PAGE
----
NEW MEXICO

New Mexico Governor Vetoes Combined Reporting Legislation

New Mexico’s Governor vetoed legislation, SB 9, which would have established combined reporting in the state.  The bill would have required combined reporting for multistate retailers with a 30,000 square feet or large facility in New Mexico.  Additionally, it would have lowered the top corporate income tax rate from 7.6 percent to 7.5 percent.

PENNSYLVANIA

Pennsylvania Considers Legislation to Allow Counties to Institute Local Taxes to Reduce or Eliminate Property Tax

The Pennsylvania legislature is considering legislation, HB 2230, which would allow counties in the state to institute a local sales or income tax in order to reduce or eliminate the property tax.  Pursuant to the bill, county governments could ask voters to approve a sales or income tax, which would ultimately provide property tax relief.

Pennsylvania Considers Competing Legislation to Close “Delaware Loophole”

During January, legislation, HB 2150, was introduced that suggested a close to the “Delaware loophole.” For previous coverage of that bill, please click here.  Competing legislation is currently being drafted that will seek to create a broader add-back provision than that contained in HB 2150.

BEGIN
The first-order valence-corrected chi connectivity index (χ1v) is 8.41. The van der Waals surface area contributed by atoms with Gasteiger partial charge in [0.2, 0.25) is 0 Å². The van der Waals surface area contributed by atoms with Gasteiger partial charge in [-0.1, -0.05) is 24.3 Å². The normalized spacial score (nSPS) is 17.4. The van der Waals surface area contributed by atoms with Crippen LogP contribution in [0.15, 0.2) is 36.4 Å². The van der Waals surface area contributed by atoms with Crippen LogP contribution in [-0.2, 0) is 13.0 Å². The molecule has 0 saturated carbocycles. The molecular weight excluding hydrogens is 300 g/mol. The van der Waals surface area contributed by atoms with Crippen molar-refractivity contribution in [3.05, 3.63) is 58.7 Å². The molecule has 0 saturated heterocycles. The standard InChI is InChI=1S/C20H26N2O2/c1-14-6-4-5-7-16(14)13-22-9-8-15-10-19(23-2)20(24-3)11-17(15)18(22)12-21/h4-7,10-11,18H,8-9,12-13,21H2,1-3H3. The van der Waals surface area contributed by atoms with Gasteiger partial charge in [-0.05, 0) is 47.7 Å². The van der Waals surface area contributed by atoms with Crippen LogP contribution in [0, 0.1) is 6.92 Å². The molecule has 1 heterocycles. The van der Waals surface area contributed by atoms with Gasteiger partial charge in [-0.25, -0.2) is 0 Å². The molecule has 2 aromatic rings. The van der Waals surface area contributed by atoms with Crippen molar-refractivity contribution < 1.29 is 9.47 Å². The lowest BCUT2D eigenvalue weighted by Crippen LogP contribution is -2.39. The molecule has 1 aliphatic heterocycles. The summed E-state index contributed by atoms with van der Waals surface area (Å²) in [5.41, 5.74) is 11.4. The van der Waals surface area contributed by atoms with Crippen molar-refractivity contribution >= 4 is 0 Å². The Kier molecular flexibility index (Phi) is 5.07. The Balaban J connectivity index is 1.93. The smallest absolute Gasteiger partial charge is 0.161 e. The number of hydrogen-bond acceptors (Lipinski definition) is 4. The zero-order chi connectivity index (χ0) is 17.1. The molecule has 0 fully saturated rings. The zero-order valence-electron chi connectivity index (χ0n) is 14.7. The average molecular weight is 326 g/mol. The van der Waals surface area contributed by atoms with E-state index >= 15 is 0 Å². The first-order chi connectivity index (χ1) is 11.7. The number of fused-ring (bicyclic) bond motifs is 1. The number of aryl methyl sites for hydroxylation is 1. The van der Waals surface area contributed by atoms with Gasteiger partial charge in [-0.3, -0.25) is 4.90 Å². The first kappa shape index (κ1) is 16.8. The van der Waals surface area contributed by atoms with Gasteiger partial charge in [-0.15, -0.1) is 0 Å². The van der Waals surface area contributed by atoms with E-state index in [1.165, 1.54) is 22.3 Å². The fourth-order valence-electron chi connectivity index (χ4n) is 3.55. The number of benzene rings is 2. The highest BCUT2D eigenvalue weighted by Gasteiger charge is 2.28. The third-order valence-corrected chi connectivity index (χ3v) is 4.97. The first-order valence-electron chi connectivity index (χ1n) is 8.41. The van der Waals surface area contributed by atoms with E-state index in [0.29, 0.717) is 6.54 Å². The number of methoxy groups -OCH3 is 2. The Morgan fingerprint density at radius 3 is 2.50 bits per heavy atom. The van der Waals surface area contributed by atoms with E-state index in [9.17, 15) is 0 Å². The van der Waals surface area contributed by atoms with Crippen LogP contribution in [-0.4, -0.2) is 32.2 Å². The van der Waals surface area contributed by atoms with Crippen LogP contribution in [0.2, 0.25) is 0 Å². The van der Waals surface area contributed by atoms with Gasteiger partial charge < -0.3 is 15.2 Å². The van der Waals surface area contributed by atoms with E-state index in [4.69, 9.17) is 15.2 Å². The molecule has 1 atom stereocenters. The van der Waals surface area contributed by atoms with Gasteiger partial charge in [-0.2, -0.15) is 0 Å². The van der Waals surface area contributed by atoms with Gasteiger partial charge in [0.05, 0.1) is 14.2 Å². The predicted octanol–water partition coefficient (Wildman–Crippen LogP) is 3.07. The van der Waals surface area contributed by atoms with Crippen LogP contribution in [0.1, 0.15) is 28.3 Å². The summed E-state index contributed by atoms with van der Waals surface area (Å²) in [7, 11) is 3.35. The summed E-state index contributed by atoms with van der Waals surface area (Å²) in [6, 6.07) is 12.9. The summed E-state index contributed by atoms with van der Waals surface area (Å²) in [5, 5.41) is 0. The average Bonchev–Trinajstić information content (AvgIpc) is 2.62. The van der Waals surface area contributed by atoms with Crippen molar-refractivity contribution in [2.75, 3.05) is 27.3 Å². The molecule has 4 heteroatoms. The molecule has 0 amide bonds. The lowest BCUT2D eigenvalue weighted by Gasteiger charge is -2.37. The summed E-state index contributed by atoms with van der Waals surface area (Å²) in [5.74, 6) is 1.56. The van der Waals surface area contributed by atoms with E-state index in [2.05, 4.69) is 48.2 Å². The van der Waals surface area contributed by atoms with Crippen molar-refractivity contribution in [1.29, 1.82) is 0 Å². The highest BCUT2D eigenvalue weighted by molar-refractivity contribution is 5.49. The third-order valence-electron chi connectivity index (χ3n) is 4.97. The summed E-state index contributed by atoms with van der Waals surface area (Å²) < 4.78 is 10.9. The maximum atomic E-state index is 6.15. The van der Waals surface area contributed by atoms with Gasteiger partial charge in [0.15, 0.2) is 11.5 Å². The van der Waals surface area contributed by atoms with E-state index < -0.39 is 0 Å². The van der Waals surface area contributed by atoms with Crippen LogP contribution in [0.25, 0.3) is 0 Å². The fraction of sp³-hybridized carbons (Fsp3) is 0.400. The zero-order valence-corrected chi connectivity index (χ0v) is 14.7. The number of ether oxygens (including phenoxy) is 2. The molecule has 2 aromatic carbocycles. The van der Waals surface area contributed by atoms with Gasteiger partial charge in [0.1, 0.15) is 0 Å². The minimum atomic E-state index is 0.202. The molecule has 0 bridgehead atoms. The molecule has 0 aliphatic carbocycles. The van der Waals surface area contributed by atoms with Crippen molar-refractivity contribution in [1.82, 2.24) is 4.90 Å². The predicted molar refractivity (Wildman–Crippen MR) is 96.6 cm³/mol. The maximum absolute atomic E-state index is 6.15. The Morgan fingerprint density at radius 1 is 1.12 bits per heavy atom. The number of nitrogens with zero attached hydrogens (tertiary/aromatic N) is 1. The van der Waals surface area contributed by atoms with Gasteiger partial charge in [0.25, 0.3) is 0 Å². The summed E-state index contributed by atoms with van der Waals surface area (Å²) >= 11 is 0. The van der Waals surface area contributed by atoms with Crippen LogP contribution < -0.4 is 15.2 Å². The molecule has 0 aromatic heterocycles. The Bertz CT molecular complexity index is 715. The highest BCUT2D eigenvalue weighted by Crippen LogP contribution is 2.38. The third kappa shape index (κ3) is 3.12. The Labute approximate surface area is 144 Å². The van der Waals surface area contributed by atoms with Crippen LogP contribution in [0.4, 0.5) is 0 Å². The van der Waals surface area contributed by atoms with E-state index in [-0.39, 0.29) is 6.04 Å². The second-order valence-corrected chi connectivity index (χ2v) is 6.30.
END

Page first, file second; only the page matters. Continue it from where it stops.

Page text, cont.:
VIRGINIA

Virginia Governor Approves Legislation Phasing in Single-Sales-Factor

Virginia’s Governor has approved legislation, HB 154, which creates a phase-in of single-sales-factor apportionment for retailers.  The bill requires retailers to begin utilizing a triple-weighted sales factor beginning July 1, 2012 and a quadruple-weighted sales factor beginning July 1, 2012.  Finally, a single-sales-factor would be implemented beginning July 1, 2015.

WISCONSIN

Wisconsin Rules that Individual is Responsible for Portion of Company’s Tax Liabilities

The Wisconsin Tax Appeals Commission held that an individual was responsible for a portion of a company’s sales tax and withholding tax liabilities.  The Commission reasoned that the evidence established that the individual maintained the title of president of the company, retained check-writing authority and participated on the board of directors.  As such the Commission found the individual to be a “responsible” person.

Pennsylvania Commonwealth Court Holds Expedia Not Subject to Philadelphia Hotel Tax

February 6, 2012

  by Stewart Weintraub and Jennifer Weidler

On February 2, 2012, the Pennsylvania Commonwealth Court (“Commonwealth Court”) affirmed the decisions of the Philadelphia County Common Pleas Court and the City of Philadelphia Tax Review Board (“TRB”),finding Expedia, Inc. (“Expedia”)was not an operator of a hotel and was not subject to the City of Philadelphia’s (“City”) Hotel Room Rental Tax (“Hotel Tax”).